I was interviewed on-campus for an assistant professor position and was told that I would be contacted this week for the result. Yesterday, I received an on-campus interview from another university to be done in 3 weeks. I am excited about both positions and do not know how to respond the second invitation. If the first institution offers the position, I am going to accept it as they will not wait for my decision for a couple of more weeks. But I also want to see my chance and the possible offer of the other university. I just don't want to spend their time and resources for me if I receive an offer from the first university. Is it possible to ask for an accelerated interview by telling the truth? or any other suggestion? Thank you.

  • How did this end up working out for you? Any advice to others who might be facing a similar situation? Commented Dec 25, 2023 at 20:42

2 Answers 2


You can ask for an earlier interview, but they may have already scheduled someone for that time block and may not be able to accommodate the request.

As far as the resources go, it’s definitely an “early bird gets the worm” situation when it comes to faculty hires. Schools that delay their interviews run the risk of losing out on good candidates. So I would proceed on good faith: accept the interview, but let them know ASAP if you receive another offer that you intend to accept.

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    I'd even go so far as to ask for an earlier interview date. Candidates who try to delay the interview process (in hopes that they'll get an offer from their preferred institution) are a bother to hiring committees, but committees like candidates who are eager to interview as soon as possible. In general, you can interpret it as a sign that a candidate is interested in your offer when they ask for an early interview date and as a sign that they'd rather get a different offer if they put off the interview as long as possible. Commented Apr 4, 2018 at 4:51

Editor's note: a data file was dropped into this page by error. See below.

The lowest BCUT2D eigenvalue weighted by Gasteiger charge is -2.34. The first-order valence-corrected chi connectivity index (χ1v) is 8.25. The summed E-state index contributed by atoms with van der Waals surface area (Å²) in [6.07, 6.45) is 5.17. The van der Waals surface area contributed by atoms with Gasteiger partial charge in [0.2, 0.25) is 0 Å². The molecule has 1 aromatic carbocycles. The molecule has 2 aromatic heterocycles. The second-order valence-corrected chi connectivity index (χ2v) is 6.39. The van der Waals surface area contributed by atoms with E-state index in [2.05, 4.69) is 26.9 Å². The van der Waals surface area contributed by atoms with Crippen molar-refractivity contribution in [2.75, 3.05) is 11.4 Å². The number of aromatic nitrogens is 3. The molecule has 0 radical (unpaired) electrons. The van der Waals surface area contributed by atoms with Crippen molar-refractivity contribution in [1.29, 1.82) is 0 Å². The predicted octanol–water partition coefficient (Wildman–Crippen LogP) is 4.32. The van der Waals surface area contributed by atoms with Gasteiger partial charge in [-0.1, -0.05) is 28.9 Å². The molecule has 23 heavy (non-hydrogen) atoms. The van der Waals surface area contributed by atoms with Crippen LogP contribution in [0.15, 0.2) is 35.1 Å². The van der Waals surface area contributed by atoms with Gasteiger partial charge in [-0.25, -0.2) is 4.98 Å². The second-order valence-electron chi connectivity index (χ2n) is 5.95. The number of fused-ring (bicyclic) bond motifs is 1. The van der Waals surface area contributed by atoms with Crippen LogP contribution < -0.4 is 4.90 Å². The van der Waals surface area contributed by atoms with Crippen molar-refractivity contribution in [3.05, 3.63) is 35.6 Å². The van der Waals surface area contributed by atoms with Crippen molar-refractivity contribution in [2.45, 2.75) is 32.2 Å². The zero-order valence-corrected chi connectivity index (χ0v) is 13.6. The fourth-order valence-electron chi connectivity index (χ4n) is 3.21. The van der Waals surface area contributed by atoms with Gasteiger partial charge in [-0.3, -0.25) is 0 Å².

Having at least two interviews and offers works in your favor for both negotiation purpose and speeding purpose. If you get verbal or written offer letter from first university, you can mention it to second university at the end of the interview so they will speed up if they don’t want to miss you. Also, you can ask a few weeks of extension for offer letter from the first university without mentioning you are being interviewed in second university. You can mention some factors such as moving decisions, and family decisions behind the extension to the first university. They may honor your request if they are willing to hire you.

Once you receive both offers you can decide where you wanna go. And even negotiate for salary, other benefits, startup funding, and so on. It’s not uncommon to accept one offer and decline others or even decline one of the two accepted offers. Just be professional when declining and communicating with people. You may meet them again or may not as well. Who knows!

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